AF Bostäder’s rent-setting stems from a rent model based on the students’ wishes, and the annual rent increase is negotiated with the Swedish Union of Tenants (Hyresgästföreningen). As AF Bostäder is a foundation, the revenue remains entirely within the organisation, where it is used for maintenance and long-term investments.
AF Bostäder offers a broad and varied range of student housing, from corridor rooms in older properties to apartments with a modern design for 1-3 people in new buildings. The common thread is that the housing is to be good value for money, offer high quality and be adapted for students.
“The rents can vary within the property portfolio, depending on the property’s age, size, location and equipment,” says Claes Hjortronsteen, Rental Manager at AF Bostäder. “The cost of specific housing depends quite simply on two things: firstly, the rent-setting itself, which is based on our rent model, and then the annual rent increase, which is related to inflation and increased costs.”
In Sweden, a number of different rent models are applied, as needs and appraisals differ between cities, areas, types of housing and customers. Students and families with small children value completely different things, for example.
“Our rent model is designed specifically for student housing in Lund and based on how our customers appraise the characteristics of their housing,” says Claes Hjortronsteen. “Thanks to our various surveys, we have a good picture of what our students want. High on the wishlist is fresh and clean accommodation, preferably with a good kitchen and, not least, a rent that also includes heating, electricity, water and broadband. It can be difficult to compare our rents, as different companies use different rent models. The all-inclusive perspective is a good example, and so is the fact that a lot of our housing has only nine-month rents. Someone who wants to compare us with a private company will probably have to consider the number of monthly rents and add in costs for electricity and broadband.”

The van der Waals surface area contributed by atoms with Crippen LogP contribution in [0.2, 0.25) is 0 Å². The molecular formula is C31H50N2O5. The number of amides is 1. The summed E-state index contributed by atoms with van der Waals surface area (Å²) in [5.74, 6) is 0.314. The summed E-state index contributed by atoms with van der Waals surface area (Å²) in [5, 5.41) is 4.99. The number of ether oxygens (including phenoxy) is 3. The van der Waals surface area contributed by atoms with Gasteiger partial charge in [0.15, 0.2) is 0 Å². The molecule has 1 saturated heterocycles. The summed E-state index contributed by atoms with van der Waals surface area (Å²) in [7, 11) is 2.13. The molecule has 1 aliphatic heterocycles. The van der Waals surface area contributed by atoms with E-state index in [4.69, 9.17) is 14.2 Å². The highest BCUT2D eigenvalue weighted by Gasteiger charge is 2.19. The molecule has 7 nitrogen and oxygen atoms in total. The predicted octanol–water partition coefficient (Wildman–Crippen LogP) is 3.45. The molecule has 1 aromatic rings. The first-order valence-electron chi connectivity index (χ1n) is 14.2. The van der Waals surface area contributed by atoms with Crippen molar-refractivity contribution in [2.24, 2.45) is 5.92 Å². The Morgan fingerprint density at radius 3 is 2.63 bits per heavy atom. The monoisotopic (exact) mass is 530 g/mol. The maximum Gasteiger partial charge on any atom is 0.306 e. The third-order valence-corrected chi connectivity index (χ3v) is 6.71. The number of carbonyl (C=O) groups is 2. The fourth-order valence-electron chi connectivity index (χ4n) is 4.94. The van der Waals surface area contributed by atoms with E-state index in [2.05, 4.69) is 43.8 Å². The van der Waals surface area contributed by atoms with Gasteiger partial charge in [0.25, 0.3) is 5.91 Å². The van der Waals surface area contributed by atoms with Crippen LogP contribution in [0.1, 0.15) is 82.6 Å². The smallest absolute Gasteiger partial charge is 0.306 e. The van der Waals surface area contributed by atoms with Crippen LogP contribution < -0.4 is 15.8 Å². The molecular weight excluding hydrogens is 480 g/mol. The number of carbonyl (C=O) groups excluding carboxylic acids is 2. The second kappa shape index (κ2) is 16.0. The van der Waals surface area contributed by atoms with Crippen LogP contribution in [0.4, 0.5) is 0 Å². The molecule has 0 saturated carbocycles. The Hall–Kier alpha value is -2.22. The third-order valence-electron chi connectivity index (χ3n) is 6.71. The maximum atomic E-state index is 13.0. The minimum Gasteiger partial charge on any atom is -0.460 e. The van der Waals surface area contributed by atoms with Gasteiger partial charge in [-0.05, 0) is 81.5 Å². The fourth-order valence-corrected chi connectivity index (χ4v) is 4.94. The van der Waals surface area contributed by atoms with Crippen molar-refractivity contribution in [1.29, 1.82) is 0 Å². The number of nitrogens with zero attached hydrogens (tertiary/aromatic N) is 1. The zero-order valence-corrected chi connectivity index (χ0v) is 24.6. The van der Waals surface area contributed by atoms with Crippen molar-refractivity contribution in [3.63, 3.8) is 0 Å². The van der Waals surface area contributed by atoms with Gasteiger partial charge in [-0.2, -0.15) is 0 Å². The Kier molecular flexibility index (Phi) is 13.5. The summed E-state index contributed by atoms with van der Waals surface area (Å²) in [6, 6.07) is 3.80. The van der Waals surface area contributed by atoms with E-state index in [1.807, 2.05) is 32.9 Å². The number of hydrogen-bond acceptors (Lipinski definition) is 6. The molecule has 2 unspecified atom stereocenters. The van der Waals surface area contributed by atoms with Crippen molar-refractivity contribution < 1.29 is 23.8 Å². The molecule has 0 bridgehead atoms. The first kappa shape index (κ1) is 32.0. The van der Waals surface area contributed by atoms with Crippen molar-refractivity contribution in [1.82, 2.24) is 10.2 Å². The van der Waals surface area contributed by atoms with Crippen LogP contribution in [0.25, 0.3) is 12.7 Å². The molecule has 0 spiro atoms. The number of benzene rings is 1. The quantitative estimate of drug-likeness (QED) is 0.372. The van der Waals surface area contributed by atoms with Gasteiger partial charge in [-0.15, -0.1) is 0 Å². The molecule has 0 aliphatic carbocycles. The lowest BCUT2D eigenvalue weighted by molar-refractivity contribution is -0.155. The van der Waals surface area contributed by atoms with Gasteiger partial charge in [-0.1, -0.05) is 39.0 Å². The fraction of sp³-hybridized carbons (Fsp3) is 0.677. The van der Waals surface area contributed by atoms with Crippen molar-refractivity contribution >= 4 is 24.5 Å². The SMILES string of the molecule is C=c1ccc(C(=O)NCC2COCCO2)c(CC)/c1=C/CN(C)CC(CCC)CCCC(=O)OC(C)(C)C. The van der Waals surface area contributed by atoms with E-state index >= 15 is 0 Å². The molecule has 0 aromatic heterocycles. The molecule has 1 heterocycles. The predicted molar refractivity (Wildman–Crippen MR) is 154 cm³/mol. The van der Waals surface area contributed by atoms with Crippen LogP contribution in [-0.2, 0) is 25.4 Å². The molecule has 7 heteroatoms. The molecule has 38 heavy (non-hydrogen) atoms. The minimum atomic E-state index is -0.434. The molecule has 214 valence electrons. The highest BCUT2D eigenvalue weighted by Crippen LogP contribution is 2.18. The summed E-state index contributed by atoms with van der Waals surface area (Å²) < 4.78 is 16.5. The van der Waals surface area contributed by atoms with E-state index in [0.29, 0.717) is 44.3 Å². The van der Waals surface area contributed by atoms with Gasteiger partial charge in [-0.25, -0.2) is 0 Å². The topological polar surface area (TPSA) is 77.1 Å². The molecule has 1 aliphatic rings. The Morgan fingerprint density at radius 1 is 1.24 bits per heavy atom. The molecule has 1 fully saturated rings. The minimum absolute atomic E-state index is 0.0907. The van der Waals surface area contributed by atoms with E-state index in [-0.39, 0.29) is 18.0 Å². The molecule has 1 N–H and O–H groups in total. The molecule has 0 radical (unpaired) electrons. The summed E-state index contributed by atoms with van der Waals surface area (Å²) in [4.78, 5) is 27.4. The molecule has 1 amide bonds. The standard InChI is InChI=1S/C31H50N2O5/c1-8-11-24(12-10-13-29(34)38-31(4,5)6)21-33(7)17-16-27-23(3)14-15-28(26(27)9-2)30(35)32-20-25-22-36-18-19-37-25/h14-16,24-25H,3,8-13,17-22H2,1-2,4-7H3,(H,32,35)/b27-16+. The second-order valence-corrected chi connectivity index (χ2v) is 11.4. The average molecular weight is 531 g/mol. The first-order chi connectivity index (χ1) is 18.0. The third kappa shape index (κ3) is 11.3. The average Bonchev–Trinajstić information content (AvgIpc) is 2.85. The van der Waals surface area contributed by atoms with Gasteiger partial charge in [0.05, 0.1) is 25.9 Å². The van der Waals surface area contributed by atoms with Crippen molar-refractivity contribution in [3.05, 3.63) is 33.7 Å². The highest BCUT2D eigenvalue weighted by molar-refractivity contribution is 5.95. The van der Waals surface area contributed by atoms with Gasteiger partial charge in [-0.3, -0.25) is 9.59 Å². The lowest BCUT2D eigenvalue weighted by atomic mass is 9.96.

The annual rent increase is negotiated with the Swedish Union of Tenants. Discussions in the negotiations cover future investments that are planned and how large price increases are expected to be regarding, for example, electricity, heating, water and purchased services. The previous year’s initiatives are followed up in relation to the previous negotiations.
“AF Bostäder and the Swedish Union of Tenants have long had a shared view about the students’ needs, how price-setting is to be carried out for housing and what annual revenue increase is necessary,” says Claes Hjortronsteen. “For 2021, the negotiations were affected by rising socio-economic concerns related to the pandemic, but over time it was shown that the concerns were unjustified and that a normal rent increase was reasonable.”
“The rent normally rises by approximately two per cent per year,” says Claes Hjortronsteen. “If the rent for specific housing increases by more than this, it is generally in connection with a major upgrade in equipment that raises the standard of the housing. In such cases, we do not bring in the price change until there is a change of tenant in the housing. It is a common misunderstanding that rent increases finance new construction, but that is not the case. Each new construction project is to be self-supporting, with its own budget and its own rent-setting.”
“AF Bostäder is a foundation, and the students – who account for most of our revenue – have considerable influence in the organisation. For example, the Academic Society appoints both board members and the students’ housing ombudsman. Here, there are no owners who set demands for dividends or returns, or influence us in any other way. The rents go entirely to maintenance, ongoing expenses and a surplus that ensures the organisation is stable in the long term with the scope to make investments,” concludes Claes Hjortronsteen.
Latest update June 14, 2022